How Jacob got rich (Gen 30:25-30:43)

“When Rachel had borne Joseph, Jacob said to Laban, ‘Send me away, that I may go to my own home and country.  Give me my wives and my children for whom I have served you, and let me go.  You know very well the service I have given you.’  But Laban said to him, ‘If you will allow me to say so, I have learned by divination that Yahweh has blessed me because of you.  Name your wages, and I will give it.’  Jacob said to him, ‘You yourself know how I have served you, and how your cattle have fared with me.  You had little before I came, and it has increased abundantly.  Yahweh has blessed you wherever I turned. But now when shall I provide for my own household also?’  He said, ‘What shall I give you?’ Jacob said, ‘You shall not give me anything.  If you will do this for me, I will again feed your flock and keep it.  Let me pass through all your flock today, removing from it every speckled and spotted sheep and every black lamb, and the spotted and speckled among the goats.  Such shall be my wages.  So my honesty will answer for me later, when you come to look into my wages with you.  Everyone that is not speckled and spotted among the goats and black among the lambs, if found with me, shall be counted stolen.’  Laban said, ‘Good!  Let it be as you have said.’  But that day Laban removed the male goats that were striped and spotted, and all the female goats that were speckled and spotted, everyone that had white on it, and every lamb that was black, and put them in the charge of his sons.  He set a distance of three days’ journey between himself and Jacob, while  Jacob was pasturing the rest of Laban’s flock.”

Jacob wanted to leave Laban after Joseph was born.  Laban said that he would give him his due wages.  Jacob responded that he had made Laban rich because Yahweh had blessed them with abundance.  Jacob wanted to take every speckled sheep, black lamb, and goats, so Laban said fine.  However, Laban took all these animals from his flock and gave them to his sons.  There always seems to be problems with Laban and Jacob.  They do not trust each other.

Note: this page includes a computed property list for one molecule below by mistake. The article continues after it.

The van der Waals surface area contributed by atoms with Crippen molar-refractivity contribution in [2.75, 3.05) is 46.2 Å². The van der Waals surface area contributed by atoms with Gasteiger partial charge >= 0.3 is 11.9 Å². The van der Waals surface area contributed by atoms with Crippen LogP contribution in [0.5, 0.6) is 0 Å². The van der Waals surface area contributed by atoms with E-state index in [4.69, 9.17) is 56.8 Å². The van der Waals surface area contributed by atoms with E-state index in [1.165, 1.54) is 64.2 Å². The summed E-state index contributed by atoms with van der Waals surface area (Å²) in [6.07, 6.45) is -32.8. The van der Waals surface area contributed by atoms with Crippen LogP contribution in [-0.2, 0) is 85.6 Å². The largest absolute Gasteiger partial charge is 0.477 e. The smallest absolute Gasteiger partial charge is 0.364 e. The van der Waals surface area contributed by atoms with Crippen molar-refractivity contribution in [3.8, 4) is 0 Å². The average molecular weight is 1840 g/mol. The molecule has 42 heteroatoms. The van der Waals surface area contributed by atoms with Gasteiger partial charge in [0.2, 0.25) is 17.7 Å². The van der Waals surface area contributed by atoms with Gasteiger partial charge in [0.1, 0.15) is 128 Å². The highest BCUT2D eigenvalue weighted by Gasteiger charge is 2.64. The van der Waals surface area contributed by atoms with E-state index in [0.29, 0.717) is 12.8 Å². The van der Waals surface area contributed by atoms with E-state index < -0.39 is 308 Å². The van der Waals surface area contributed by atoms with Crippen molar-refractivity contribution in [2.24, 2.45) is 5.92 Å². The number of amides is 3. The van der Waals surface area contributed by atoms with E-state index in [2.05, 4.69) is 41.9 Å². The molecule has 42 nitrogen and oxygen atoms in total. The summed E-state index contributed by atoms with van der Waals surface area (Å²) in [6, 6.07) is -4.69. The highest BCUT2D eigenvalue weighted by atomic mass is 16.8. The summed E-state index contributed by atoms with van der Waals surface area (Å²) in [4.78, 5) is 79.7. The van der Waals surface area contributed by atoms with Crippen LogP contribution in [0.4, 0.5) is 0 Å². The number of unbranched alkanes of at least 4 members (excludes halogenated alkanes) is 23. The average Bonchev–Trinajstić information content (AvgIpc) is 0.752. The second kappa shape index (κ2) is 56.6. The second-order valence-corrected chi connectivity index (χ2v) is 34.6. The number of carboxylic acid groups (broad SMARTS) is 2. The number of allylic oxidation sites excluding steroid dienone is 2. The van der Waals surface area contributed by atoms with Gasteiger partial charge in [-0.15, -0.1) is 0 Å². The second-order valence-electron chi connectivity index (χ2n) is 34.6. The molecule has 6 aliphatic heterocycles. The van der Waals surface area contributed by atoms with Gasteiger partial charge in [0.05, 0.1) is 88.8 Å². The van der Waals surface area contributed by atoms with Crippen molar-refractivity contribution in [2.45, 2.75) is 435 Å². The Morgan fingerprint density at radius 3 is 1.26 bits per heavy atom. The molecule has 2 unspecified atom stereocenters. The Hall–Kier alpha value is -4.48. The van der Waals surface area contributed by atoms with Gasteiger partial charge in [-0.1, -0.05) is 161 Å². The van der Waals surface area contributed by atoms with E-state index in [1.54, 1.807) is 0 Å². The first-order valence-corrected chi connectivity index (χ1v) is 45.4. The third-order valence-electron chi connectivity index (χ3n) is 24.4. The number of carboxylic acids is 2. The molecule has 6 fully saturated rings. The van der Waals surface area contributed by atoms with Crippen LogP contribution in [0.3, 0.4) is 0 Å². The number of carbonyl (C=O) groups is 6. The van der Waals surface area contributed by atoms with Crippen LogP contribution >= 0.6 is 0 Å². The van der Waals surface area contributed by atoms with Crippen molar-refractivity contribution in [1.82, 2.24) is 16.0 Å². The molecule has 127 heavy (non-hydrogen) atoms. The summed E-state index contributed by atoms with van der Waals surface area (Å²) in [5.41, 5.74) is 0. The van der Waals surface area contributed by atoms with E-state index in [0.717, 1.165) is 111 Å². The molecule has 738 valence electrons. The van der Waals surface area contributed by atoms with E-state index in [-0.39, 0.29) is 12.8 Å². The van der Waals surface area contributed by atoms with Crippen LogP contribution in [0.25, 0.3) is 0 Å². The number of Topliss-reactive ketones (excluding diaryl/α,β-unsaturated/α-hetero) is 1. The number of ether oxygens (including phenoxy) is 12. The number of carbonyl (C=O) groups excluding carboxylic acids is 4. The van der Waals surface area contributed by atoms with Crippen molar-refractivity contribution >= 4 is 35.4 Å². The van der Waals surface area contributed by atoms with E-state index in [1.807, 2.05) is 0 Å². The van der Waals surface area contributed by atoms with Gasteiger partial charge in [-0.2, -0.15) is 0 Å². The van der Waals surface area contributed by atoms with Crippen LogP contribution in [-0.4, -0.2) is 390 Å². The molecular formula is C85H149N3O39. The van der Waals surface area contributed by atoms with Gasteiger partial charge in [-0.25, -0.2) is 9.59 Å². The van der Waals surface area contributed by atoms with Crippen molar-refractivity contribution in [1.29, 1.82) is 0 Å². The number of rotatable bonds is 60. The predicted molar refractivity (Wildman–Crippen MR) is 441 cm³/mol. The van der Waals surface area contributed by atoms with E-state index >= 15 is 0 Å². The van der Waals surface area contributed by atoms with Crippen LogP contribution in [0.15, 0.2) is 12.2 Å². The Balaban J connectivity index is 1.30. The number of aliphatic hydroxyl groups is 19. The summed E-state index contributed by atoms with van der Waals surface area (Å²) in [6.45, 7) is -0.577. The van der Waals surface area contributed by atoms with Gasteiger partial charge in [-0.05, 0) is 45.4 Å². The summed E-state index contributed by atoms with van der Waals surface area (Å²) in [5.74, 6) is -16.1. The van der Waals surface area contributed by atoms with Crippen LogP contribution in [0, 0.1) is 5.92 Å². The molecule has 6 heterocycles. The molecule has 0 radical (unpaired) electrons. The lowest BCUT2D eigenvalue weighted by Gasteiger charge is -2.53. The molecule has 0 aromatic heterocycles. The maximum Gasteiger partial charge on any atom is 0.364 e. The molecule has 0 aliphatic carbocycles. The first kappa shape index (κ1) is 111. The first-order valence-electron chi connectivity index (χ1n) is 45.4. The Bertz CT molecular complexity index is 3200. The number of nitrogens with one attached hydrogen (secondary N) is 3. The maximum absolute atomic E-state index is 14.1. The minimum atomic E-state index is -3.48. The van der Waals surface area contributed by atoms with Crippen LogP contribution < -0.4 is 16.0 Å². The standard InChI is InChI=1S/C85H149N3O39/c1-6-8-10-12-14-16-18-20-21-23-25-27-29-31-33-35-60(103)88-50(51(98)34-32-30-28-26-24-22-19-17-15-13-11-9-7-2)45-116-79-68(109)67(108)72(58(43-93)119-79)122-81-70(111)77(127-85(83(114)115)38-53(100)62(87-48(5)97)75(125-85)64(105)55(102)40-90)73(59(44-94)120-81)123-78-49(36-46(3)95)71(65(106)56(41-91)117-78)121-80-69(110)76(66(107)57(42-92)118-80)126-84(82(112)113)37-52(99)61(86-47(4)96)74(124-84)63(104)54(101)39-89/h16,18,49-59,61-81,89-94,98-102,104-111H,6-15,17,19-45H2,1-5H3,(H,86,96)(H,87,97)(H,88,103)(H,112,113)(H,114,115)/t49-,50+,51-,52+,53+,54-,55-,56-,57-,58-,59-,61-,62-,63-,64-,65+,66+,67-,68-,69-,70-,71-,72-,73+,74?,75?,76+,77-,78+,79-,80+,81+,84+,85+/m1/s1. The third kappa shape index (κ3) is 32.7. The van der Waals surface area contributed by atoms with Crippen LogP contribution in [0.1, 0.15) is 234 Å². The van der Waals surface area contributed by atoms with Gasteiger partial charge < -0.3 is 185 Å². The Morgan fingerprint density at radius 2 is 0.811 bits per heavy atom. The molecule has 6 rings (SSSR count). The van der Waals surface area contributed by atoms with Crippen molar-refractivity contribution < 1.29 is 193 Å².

“Then Jacob took fresh rods of poplar and almond and plane, and peeled white streaks in them, exposing the white of the rods.  He set the rods that he had peeled in front of the flocks in the runnels, that is, the watering places where the flocks came to drink.  Since they bred when they came to drink,  the flocks bred in front of the rods, and so the flocks produced young that were striped, speckled, and spotted.  Jacob separated the lambs, and set the faces of the flocks toward the striped and completely black animals in the flock of Laban.  He put his own droves apart, and did not put them with Laban’s flock.  Whenever the stronger animals of the flock were breeding, Jacob laid the rods in the troughs before the eyes of the flock, so that they might breed among the rods, but for the feebler animals of the flock he did not lay them there.  So the feebler were Laban’s, and the stronger Jacob’s.  Thus the man grew exceedingly rich, and had large flocks, male and female slaves, and camels and donkeys.”

Jacob put some peeled fresh rods of popular, almond, and plane by the watering hole where the flocks came to drink. The flocks bred in front of the rods and produced young animals that were ‘striped, speckled, and spotted.’  In this complicated passage, the ancient belief was that animals would produce the color of what they were looking at when they were breeding.  He then separated them out from Laban’s flock and made sure that the strong animals had the rods in front of them when they were breeding.  This is how Jacob got rich with large flocks, slaves, camels, and donkeys.  He and Laban were always at odds with each other since he had so many wives and children to take care of.

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